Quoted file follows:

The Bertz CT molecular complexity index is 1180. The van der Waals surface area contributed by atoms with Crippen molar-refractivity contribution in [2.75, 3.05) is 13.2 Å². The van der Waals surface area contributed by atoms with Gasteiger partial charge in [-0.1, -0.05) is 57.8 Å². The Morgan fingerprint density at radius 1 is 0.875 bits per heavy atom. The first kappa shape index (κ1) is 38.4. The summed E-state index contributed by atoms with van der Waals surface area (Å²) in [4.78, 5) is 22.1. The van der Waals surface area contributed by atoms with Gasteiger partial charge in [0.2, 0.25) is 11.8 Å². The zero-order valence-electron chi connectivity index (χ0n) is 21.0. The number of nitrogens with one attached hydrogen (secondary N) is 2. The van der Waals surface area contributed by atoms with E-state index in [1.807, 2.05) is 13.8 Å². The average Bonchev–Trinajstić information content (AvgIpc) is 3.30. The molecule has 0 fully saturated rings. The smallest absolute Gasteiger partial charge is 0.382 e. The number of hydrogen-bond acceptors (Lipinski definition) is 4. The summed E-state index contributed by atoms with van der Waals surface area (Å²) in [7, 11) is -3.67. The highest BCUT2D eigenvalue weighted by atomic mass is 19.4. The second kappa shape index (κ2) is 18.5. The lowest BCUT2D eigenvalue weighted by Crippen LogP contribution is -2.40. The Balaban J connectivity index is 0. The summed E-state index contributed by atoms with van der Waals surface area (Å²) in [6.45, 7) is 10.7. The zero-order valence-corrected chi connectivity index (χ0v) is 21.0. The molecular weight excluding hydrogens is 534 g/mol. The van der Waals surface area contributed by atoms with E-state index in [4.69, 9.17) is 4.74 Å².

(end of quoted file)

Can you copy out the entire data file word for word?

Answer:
The Bertz CT molecular complexity index is 1180. The van der Waals surface area contributed by atoms with Crippen molar-refractivity contribution in [2.75, 3.05) is 13.2 Å². The van der Waals surface area contributed by atoms with Gasteiger partial charge in [-0.1, -0.05) is 57.8 Å². The Morgan fingerprint density at radius 1 is 0.875 bits per heavy atom. The first kappa shape index (κ1) is 38.4. The summed E-state index contributed by atoms with van der Waals surface area (Å²) in [4.78, 5) is 22.1. The van der Waals surface area contributed by atoms with Gasteiger partial charge in [0.2, 0.25) is 11.8 Å². The zero-order valence-electron chi connectivity index (χ0n) is 21.0. The number of nitrogens with one attached hydrogen (secondary N) is 2. The van der Waals surface area contributed by atoms with E-state index in [1.807, 2.05) is 13.8 Å². The average Bonchev–Trinajstić information content (AvgIpc) is 3.30. The molecule has 0 fully saturated rings. The smallest absolute Gasteiger partial charge is 0.382 e. The number of hydrogen-bond acceptors (Lipinski definition) is 4. The summed E-state index contributed by atoms with van der Waals surface area (Å²) in [7, 11) is -3.67. The highest BCUT2D eigenvalue weighted by atomic mass is 19.4. The second kappa shape index (κ2) is 18.5. The lowest BCUT2D eigenvalue weighted by Crippen LogP contribution is -2.40. The Balaban J connectivity index is 0. The summed E-state index contributed by atoms with van der Waals surface area (Å²) in [6.45, 7) is 10.7. The zero-order valence-corrected chi connectivity index (χ0v) is 21.0. The molecular weight excluding hydrogens is 534 g/mol. The van der Waals surface area contributed by atoms with E-state index in [4.69, 9.17) is 4.74 Å².